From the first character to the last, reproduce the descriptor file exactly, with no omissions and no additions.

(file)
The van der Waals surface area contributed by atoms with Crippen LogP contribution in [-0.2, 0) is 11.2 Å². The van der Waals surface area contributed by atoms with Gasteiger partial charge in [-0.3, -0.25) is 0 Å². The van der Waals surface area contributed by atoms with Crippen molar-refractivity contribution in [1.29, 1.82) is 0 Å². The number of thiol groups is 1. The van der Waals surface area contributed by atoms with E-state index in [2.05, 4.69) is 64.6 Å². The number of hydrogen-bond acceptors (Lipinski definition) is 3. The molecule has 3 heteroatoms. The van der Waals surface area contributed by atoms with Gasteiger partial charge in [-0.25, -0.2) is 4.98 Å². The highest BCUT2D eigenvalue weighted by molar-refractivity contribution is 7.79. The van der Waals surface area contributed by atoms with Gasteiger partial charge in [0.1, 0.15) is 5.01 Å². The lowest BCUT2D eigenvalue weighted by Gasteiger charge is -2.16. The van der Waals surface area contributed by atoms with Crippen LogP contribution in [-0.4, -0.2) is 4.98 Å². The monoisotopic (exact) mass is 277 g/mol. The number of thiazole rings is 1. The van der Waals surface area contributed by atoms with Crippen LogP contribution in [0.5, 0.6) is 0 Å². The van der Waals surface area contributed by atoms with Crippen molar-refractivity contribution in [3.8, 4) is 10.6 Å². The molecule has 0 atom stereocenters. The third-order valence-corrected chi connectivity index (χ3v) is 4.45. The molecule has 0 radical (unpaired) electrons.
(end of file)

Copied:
The van der Waals surface area contributed by atoms with Crippen LogP contribution in [-0.2, 0) is 11.2 Å². The van der Waals surface area contributed by atoms with Gasteiger partial charge in [-0.3, -0.25) is 0 Å². The van der Waals surface area contributed by atoms with Crippen molar-refractivity contribution in [1.29, 1.82) is 0 Å². The number of thiol groups is 1. The van der Waals surface area contributed by atoms with E-state index in [2.05, 4.69) is 64.6 Å². The number of hydrogen-bond acceptors (Lipinski definition) is 3. The molecule has 3 heteroatoms. The van der Waals surface area contributed by atoms with Gasteiger partial charge in [-0.25, -0.2) is 4.98 Å². The highest BCUT2D eigenvalue weighted by molar-refractivity contribution is 7.79. The van der Waals surface area contributed by atoms with Gasteiger partial charge in [0.1, 0.15) is 5.01 Å². The lowest BCUT2D eigenvalue weighted by Gasteiger charge is -2.16. The van der Waals surface area contributed by atoms with Crippen LogP contribution in [-0.4, -0.2) is 4.98 Å². The monoisotopic (exact) mass is 277 g/mol. The number of thiazole rings is 1. The van der Waals surface area contributed by atoms with Crippen LogP contribution in [0.5, 0.6) is 0 Å². The van der Waals surface area contributed by atoms with Crippen molar-refractivity contribution in [3.8, 4) is 10.6 Å². The molecule has 0 atom stereocenters. The third-order valence-corrected chi connectivity index (χ3v) is 4.45. The molecule has 0 radical (unpaired) electrons.